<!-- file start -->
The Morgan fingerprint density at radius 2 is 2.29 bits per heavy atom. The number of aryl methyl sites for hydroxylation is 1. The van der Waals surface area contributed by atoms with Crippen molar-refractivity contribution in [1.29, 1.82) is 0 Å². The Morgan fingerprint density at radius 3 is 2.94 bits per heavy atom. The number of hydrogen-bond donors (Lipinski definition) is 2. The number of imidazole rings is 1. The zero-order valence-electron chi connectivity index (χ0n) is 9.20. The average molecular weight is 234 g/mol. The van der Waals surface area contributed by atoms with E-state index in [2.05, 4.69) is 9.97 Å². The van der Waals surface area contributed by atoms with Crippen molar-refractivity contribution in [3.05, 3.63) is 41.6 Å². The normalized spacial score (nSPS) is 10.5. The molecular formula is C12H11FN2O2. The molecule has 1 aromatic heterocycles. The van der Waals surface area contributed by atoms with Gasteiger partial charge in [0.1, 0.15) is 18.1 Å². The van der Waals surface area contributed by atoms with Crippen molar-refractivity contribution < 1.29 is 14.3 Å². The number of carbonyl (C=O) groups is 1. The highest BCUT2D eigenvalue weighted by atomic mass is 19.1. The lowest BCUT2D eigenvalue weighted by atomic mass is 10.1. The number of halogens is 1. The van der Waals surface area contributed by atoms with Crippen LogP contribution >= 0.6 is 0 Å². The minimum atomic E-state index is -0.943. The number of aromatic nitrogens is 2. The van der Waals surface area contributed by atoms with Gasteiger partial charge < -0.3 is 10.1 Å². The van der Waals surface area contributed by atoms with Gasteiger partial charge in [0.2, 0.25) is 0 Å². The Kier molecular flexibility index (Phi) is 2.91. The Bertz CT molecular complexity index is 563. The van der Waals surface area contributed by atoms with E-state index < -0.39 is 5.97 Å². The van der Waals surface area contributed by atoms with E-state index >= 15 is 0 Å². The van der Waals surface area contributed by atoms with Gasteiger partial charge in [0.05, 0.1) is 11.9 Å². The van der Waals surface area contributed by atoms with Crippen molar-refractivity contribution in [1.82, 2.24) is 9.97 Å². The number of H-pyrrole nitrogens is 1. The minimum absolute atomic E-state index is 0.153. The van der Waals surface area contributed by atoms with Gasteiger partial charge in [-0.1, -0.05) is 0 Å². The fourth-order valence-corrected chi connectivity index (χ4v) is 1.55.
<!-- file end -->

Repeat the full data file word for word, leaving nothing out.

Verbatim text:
The Morgan fingerprint density at radius 2 is 2.29 bits per heavy atom. The number of aryl methyl sites for hydroxylation is 1. The van der Waals surface area contributed by atoms with Crippen molar-refractivity contribution in [1.29, 1.82) is 0 Å². The Morgan fingerprint density at radius 3 is 2.94 bits per heavy atom. The number of hydrogen-bond donors (Lipinski definition) is 2. The number of imidazole rings is 1. The zero-order valence-electron chi connectivity index (χ0n) is 9.20. The average molecular weight is 234 g/mol. The van der Waals surface area contributed by atoms with E-state index in [2.05, 4.69) is 9.97 Å². The van der Waals surface area contributed by atoms with Crippen molar-refractivity contribution in [3.05, 3.63) is 41.6 Å². The normalized spacial score (nSPS) is 10.5. The molecular formula is C12H11FN2O2. The molecule has 1 aromatic heterocycles. The van der Waals surface area contributed by atoms with Gasteiger partial charge in [0.1, 0.15) is 18.1 Å². The van der Waals surface area contributed by atoms with Crippen molar-refractivity contribution < 1.29 is 14.3 Å². The number of carbonyl (C=O) groups is 1. The highest BCUT2D eigenvalue weighted by atomic mass is 19.1. The lowest BCUT2D eigenvalue weighted by atomic mass is 10.1. The number of halogens is 1. The van der Waals surface area contributed by atoms with Crippen LogP contribution >= 0.6 is 0 Å². The minimum atomic E-state index is -0.943. The number of aromatic nitrogens is 2. The van der Waals surface area contributed by atoms with Gasteiger partial charge < -0.3 is 10.1 Å². The van der Waals surface area contributed by atoms with Gasteiger partial charge in [0.2, 0.25) is 0 Å². The Kier molecular flexibility index (Phi) is 2.91. The Bertz CT molecular complexity index is 563. The van der Waals surface area contributed by atoms with E-state index < -0.39 is 5.97 Å². The van der Waals surface area contributed by atoms with E-state index >= 15 is 0 Å². The van der Waals surface area contributed by atoms with Gasteiger partial charge in [0.05, 0.1) is 11.9 Å². The van der Waals surface area contributed by atoms with Crippen molar-refractivity contribution in [1.82, 2.24) is 9.97 Å². The number of H-pyrrole nitrogens is 1. The minimum absolute atomic E-state index is 0.153. The van der Waals surface area contributed by atoms with Gasteiger partial charge in [-0.1, -0.05) is 0 Å². The fourth-order valence-corrected chi connectivity index (χ4v) is 1.55.